ined are some antidepressants, antagonists and medications that alter the metabolism of nicotine. Finally, these treatment methods must be considered carefully for special populations of smokers, including adolescents, individuals with comorbid conditions or medically compromised individuals, and pregnant women.
Altering tobacco products and using pharmacological agents to reduce smoking are not the only methods of harm reduction. Behavioral methods and tobacco control policies have also led to reduced smoking. These approaches have to be considered so that the pharmacological approaches aimed at reducing an individual’s smoking behavior can be complemented or augmented by behavioral and public policy approaches. Furthermore, changes in tobacco products aimed at reducing toxicity must be marketed only in the context of a comprehensive tobacco control policy whose primary goals are prevention of smoking initiation and total cessation of smoking. The normative belief that any tobacco use is harmful must be maintained (IOM, 2000).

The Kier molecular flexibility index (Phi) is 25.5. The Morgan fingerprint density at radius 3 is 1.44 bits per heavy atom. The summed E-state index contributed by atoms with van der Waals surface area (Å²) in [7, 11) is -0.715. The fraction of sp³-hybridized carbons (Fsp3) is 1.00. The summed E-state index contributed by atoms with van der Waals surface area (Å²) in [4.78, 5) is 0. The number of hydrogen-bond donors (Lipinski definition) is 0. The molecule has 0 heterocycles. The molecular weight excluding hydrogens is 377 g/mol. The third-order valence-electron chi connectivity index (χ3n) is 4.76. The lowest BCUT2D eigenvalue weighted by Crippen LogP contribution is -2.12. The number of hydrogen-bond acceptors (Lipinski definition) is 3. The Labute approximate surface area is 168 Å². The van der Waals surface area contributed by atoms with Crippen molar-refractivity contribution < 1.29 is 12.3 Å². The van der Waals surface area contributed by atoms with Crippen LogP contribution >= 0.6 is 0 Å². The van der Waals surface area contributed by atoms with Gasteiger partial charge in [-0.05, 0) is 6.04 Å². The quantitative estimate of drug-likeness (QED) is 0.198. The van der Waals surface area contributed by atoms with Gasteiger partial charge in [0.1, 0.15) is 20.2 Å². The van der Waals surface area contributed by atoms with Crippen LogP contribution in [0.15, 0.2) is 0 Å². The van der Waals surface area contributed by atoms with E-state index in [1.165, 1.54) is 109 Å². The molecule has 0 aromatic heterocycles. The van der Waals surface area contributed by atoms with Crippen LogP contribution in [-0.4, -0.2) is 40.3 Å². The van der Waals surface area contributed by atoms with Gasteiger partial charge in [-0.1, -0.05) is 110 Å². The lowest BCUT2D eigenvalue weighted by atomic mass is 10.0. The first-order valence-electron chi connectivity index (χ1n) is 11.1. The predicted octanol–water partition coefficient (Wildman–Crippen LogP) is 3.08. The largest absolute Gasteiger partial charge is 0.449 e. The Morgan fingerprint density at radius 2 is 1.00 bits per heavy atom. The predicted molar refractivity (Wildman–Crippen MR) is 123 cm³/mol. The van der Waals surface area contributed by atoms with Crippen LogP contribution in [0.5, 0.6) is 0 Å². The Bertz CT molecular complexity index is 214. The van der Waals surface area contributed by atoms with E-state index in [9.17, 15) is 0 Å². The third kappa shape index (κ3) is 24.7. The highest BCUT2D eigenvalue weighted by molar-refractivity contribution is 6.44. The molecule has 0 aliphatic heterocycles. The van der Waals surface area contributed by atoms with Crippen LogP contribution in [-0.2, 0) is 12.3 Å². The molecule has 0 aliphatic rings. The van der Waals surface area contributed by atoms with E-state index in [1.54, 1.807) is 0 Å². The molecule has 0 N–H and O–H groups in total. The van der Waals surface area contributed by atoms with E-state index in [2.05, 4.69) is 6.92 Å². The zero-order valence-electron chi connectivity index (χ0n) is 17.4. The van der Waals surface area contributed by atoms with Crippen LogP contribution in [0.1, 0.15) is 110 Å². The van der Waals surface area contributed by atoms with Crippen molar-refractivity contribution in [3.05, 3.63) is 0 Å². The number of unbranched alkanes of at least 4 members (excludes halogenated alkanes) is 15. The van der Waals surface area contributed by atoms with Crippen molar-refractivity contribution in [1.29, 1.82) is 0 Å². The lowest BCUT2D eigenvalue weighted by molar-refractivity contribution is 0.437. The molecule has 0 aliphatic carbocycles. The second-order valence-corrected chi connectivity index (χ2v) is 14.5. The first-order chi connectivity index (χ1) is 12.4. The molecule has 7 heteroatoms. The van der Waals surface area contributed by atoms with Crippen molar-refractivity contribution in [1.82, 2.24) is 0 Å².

Even as early as the 1970s, researchers observed that a significant “number of habitual smokers reported that they wanted to give up smoking but found it extremely difficult to reduce their rate of smoking or quit entirely” (Shapiro et al., 1971). This observation led to a number of studies using behavioral interventions aimed at reducing smoking. The behavioral means for achieving a reduction in smoking included smoking at fixed intervals and increasing the intervals between cigarettes; smoking a cigarette only when signaled to smoke (e.g., Levinson et al., 1971; Shapiro et al., 1971); changing smoking behavior, such as taking shorter puffs, reducing the number of puffs, and reducing the percentage of the cigarette smoked (e.g., Frederiksen and Simon, 1978; Glasgow et al., 1983); contingency contracting (Frederiksen and Peterson, 1976); and eliminating smoking in specific situations (e.g., Foxx and Axelroth, 1983; Glasgow, 1978). In addition, although they represent more of a pharmacological than a behavioral approach, gradually lowering the nicotine content in cigarettes (e.g., Foxx and Brown, 1979; Prue et al., 1981) and graduated filters (McGovern and Lando, 1991) have also been used as methods for reducing nicotine. All of these methods have shown some degree of success in reducing the number of cigarettes smoked, with concomitant reductions in extent of nicotine exposure. Two studies have compared the